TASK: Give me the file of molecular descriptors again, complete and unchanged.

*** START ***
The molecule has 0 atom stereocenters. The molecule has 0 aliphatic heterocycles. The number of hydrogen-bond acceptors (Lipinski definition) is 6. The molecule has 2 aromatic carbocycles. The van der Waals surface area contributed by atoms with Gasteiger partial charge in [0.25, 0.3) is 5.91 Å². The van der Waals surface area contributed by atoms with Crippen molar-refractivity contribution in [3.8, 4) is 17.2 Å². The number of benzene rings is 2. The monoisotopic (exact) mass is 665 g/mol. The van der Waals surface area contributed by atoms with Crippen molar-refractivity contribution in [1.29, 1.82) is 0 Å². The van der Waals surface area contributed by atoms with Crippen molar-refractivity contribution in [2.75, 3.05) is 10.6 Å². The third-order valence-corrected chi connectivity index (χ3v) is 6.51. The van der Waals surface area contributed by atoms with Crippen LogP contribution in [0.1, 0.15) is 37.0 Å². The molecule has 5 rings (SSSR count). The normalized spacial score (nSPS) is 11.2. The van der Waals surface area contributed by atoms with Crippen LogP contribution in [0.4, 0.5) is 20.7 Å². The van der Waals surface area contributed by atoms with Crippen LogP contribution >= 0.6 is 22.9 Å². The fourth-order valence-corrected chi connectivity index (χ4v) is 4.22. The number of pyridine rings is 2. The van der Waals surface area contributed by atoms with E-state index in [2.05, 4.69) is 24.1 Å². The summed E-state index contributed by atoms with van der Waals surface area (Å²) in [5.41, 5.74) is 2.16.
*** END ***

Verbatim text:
The molecule has 0 atom stereocenters. The molecule has 0 aliphatic heterocycles. The number of hydrogen-bond acceptors (Lipinski definition) is 6. The molecule has 2 aromatic carbocycles. The van der Waals surface area contributed by atoms with Gasteiger partial charge in [0.25, 0.3) is 5.91 Å². The van der Waals surface area contributed by atoms with Crippen molar-refractivity contribution in [3.8, 4) is 17.2 Å². The number of benzene rings is 2. The monoisotopic (exact) mass is 665 g/mol. The van der Waals surface area contributed by atoms with Crippen molar-refractivity contribution in [1.29, 1.82) is 0 Å². The van der Waals surface area contributed by atoms with Crippen molar-refractivity contribution in [2.75, 3.05) is 10.6 Å². The third-order valence-corrected chi connectivity index (χ3v) is 6.51. The van der Waals surface area contributed by atoms with Crippen LogP contribution in [0.1, 0.15) is 37.0 Å². The molecule has 5 rings (SSSR count). The normalized spacial score (nSPS) is 11.2. The van der Waals surface area contributed by atoms with Crippen LogP contribution in [0.4, 0.5) is 20.7 Å². The van der Waals surface area contributed by atoms with Crippen LogP contribution >= 0.6 is 22.9 Å². The fourth-order valence-corrected chi connectivity index (χ4v) is 4.22. The number of pyridine rings is 2. The van der Waals surface area contributed by atoms with E-state index in [2.05, 4.69) is 24.1 Å². The summed E-state index contributed by atoms with van der Waals surface area (Å²) in [5.41, 5.74) is 2.16.